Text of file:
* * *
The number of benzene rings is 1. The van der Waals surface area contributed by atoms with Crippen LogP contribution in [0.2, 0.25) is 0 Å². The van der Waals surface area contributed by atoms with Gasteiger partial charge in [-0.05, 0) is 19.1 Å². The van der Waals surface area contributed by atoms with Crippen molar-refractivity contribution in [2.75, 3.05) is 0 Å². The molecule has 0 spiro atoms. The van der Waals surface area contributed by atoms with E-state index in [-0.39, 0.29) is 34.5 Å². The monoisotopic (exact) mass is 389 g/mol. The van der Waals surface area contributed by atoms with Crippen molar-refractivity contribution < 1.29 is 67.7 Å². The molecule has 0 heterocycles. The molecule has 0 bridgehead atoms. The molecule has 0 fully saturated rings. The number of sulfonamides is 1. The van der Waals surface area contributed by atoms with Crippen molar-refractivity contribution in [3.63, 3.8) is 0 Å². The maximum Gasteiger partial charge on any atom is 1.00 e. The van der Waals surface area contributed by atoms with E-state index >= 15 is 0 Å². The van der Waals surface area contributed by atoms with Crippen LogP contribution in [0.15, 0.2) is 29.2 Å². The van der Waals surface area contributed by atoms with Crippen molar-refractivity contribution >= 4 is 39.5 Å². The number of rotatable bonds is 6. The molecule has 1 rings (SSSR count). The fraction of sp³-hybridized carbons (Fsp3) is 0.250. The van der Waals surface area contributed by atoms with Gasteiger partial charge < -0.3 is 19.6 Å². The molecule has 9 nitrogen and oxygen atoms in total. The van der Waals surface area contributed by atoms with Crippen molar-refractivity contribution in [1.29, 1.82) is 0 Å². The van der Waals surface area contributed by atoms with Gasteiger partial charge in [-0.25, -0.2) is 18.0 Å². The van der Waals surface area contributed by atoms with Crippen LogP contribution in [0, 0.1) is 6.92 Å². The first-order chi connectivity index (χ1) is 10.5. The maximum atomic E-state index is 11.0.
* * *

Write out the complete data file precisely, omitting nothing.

The number of benzene rings is 1. The van der Waals surface area contributed by atoms with Crippen LogP contribution in [0.2, 0.25) is 0 Å². The van der Waals surface area contributed by atoms with Gasteiger partial charge in [-0.05, 0) is 19.1 Å². The van der Waals surface area contributed by atoms with Crippen molar-refractivity contribution in [2.75, 3.05) is 0 Å². The molecule has 0 spiro atoms. The van der Waals surface area contributed by atoms with E-state index in [-0.39, 0.29) is 34.5 Å². The monoisotopic (exact) mass is 389 g/mol. The van der Waals surface area contributed by atoms with Crippen molar-refractivity contribution < 1.29 is 67.7 Å². The molecule has 0 heterocycles. The molecule has 0 bridgehead atoms. The molecule has 0 fully saturated rings. The number of sulfonamides is 1. The van der Waals surface area contributed by atoms with Crippen molar-refractivity contribution in [3.63, 3.8) is 0 Å². The maximum Gasteiger partial charge on any atom is 1.00 e. The van der Waals surface area contributed by atoms with E-state index >= 15 is 0 Å². The van der Waals surface area contributed by atoms with Crippen LogP contribution in [0.15, 0.2) is 29.2 Å². The van der Waals surface area contributed by atoms with Crippen molar-refractivity contribution >= 4 is 39.5 Å². The number of rotatable bonds is 6. The molecule has 1 rings (SSSR count). The fraction of sp³-hybridized carbons (Fsp3) is 0.250. The van der Waals surface area contributed by atoms with Gasteiger partial charge < -0.3 is 19.6 Å². The molecule has 9 nitrogen and oxygen atoms in total. The van der Waals surface area contributed by atoms with Crippen molar-refractivity contribution in [1.29, 1.82) is 0 Å². The van der Waals surface area contributed by atoms with Gasteiger partial charge in [-0.25, -0.2) is 18.0 Å². The van der Waals surface area contributed by atoms with Crippen LogP contribution in [0, 0.1) is 6.92 Å². The first-order chi connectivity index (χ1) is 10.5. The maximum atomic E-state index is 11.0.